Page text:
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FC(1P)                     POSIX Programmer's Manual                    FC(1P)

       This manual page is part of the POSIX Programmer's Manual.  The Linux implementation of this interface may dif-
       fer (consult the corresponding Linux manual page for details of Linux behavior), or the interface  may  not  be
       implemented on Linux.

       fc - process the command history list

       fc [-r][-e editor] [first[last]]

       fc -l[-nr] [first[last]]

       fc -s[old=new][first]

       The fc utility shall list, or shall edit and re-execute, commands previously entered to an interactive sh.

       The command history list shall reference commands by number. The first number in the list is selected arbitrar-
       ily. The relationship of a number to its command shall not change except when the user logs  in  and  no  other
       process  is  accessing  the list, at which time the system may reset the numbering to start the oldest retained
       command at another number (usually 1). When the number reaches an  implementation-defined  upper  limit,  which
       shall be no smaller than the value in HISTSIZE or 32767 (whichever is greater), the shell may wrap the numbers,
       starting the next command with a lower number (usually 1). However, despite this optional wrapping of  numbers,
       fc  shall  maintain  the  time-ordering sequence of the commands. For example, if four commands in sequence are
       given the numbers 32766, 32767, 1 (wrapped), and 2 as they are executed, command 32767 is considered  the  com-
       mand previous to 1, even though its number is higher.

       When commands are edited (when the -l option is not specified), the resulting lines shall be entered at the end
       of the history list and then re-executed by sh. The fc command that caused the editing  shall  not  be  entered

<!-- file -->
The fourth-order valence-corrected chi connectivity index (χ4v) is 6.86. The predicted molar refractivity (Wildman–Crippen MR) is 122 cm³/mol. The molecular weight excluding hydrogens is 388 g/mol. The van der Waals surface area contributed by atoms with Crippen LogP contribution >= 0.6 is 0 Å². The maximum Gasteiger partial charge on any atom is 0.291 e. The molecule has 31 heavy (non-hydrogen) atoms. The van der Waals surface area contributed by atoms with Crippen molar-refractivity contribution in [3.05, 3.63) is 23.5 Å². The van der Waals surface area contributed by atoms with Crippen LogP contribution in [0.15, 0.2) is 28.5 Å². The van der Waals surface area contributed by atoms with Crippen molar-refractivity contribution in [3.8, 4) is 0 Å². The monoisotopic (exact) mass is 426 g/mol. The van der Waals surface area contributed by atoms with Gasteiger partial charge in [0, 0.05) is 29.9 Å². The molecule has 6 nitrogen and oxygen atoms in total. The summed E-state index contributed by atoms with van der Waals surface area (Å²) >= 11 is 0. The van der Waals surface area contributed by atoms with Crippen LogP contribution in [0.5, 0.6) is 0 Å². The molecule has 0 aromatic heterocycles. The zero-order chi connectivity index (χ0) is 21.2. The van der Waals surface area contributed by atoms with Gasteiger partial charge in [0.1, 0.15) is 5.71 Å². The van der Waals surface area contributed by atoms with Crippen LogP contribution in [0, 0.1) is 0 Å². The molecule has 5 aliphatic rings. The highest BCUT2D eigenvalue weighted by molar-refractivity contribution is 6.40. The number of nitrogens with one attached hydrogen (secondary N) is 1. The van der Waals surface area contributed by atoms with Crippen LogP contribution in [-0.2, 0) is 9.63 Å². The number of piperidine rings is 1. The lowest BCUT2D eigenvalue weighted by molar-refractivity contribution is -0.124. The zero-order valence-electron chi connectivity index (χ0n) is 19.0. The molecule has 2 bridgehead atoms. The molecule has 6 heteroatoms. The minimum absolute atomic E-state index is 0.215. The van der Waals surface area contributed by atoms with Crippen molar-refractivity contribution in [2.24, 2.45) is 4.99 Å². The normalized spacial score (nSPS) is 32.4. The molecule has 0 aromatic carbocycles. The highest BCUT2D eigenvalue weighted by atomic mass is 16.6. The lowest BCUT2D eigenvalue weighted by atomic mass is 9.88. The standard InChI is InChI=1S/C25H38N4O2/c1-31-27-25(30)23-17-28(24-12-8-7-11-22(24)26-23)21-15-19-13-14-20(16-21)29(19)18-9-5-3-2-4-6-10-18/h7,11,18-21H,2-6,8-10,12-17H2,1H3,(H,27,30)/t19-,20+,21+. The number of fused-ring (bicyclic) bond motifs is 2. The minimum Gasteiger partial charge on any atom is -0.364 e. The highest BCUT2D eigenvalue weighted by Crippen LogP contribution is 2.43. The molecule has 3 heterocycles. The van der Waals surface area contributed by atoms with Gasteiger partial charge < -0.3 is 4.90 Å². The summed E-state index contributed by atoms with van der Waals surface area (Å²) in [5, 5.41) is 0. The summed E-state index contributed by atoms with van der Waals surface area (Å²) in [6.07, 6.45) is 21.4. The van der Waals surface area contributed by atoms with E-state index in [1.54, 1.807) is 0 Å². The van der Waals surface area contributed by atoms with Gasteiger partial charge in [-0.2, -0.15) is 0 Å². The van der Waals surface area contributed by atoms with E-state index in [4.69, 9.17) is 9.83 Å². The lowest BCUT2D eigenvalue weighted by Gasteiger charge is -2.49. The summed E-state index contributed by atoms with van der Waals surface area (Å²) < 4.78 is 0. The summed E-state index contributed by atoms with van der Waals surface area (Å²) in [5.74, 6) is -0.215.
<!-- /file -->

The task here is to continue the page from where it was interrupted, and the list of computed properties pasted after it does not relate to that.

into  the  history  list.  If the editor returns a non-zero exit status, this shall suppress the entry into the
       history list and the command re-execution. Any command line variable assignments or redirection operators  used
       with fc shall affect both the fc command itself as well as the command that results; for example:

              fc -s -- -1 2>/dev/null

       reinvokes the previous command, suppressing standard error for both fc and the previous command.

       The fc utility shall conform to the Base Definitions volume of IEEE Std 1003.1-2001, Section 12.2, Utility Syn-
       tax Guidelines.

       The following options shall be supported:

       -e  editor
              Use the editor named by editor to edit the commands. The editor string is a  utility  name,  subject  to
              search  via the PATH variable (see the Base Definitions volume of IEEE Std 1003.1-2001, Chapter 8, Envi-
              ronment Variables). The value in the FCEDIT variable shall be used as a default when -e  is  not  speci-
              fied. If FCEDIT is null or unset, ed shall be used as the editor.

       -l     (The  letter ell.) List the commands rather than invoking an editor on them. The commands shall be writ-
              ten in the sequence indicated by the first and last operands, as affected by -r, with each command  pre-
              ceded by the command number.

       -n     Suppress command numbers when listing with -l.

       -r     Reverse the order of the commands listed (with -l) or edited (with neither -l nor -s).

       -s     Re-execute the command without invoking an editor.

       The following operands shall be supported:

       first, last
              Select  the  commands  to  list  or  edit. The number of previous commands that can be accessed shall be
              determined by the value of the HISTSIZE variable. The value of first or last or both shall be one of the